Beyond that I would encourage everybody to look at other parts you can play. There are plenty of schools, organizations, and companies that need people with business, design, and marketing skills. It is just as important for students to become board members for non-profit dance organizations, working front of house, or designing marketing material, because there is always a high demand for people supporting the fine arts. I think Carthage is helping encourage students down this path because, not only are they performers on stage or at rehearsal running lines, they are also in the scene shop working on sets, or the costume shop designing costumes, and they have an opportunity to work in the box office or as house managers. None of these jobs are simple; they require a skill set that is extremely important in maintaining the arts, and that’s not even considering the education side of the arts.
What would you like to see in the future for the dance program at Carthage?
I would like to see the program continue to grow in regard to number of students, but I would mostly like to see another studio established. The Exercise Science program and the TARC have really worked with us to share the space, but it would be nice to have more space. I also have considered the idea of a portable stage that could be set up for about a week that would have performances during community time.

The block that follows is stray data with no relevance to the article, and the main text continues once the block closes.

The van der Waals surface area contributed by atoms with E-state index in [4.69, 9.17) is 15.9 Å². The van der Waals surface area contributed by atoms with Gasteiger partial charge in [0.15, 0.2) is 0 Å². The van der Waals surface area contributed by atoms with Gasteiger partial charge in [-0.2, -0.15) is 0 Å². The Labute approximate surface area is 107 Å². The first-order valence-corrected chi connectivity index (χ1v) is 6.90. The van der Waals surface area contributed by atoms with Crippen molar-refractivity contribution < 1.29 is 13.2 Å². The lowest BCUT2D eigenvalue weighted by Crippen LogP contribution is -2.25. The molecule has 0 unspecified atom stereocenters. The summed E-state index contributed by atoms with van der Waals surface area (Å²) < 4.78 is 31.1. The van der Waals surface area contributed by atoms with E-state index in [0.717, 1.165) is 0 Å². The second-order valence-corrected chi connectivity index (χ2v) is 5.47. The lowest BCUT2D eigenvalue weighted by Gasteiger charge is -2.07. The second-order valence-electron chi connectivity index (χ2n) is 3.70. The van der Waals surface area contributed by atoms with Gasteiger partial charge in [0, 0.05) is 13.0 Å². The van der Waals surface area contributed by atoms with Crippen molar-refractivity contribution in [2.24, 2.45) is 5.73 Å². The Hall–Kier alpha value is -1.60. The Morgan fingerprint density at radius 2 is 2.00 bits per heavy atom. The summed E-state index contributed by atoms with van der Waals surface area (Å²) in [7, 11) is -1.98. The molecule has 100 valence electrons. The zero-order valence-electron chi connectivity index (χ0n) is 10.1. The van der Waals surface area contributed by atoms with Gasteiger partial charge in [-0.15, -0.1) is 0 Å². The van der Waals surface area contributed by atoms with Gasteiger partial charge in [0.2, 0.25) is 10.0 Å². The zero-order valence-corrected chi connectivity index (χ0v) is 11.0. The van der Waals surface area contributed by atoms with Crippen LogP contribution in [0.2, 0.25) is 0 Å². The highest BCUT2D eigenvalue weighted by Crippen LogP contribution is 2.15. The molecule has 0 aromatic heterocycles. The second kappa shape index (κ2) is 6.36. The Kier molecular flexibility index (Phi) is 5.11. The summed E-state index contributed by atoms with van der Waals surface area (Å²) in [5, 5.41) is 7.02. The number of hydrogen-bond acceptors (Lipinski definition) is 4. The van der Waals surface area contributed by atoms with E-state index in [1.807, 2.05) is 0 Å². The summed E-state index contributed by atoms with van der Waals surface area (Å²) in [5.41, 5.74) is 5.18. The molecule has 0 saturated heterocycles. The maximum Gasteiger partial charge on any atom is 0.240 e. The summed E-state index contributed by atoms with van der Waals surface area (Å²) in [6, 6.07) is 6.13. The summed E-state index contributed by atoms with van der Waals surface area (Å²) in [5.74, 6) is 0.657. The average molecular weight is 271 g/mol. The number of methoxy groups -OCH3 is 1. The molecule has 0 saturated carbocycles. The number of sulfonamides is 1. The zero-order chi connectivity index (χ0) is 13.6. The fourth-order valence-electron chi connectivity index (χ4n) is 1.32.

Despite this shortage of space, we have still grown and continued to thrive during my time here. I’m proud of the work the students have done and how the performances have grown, and I want to keep that up.
My next goal is to make connections with community centers and to integrate service learning into our curriculum. I have some ideas and possible connections that I want to pursue after the performance this weekend.
Tickets are still available for Nimble Attitudes on December 8 and December 9 at 7:30 p.m. and December 10 at 3 p.m. in Wartburg Theatre. There will be pre-show performances in lobby. Show times are as follows: Friday and Saturday at 7:05 p.m. and Sunday at 2:40 p.m. Tickets are available 24/7 at www.carthage.edu/tickets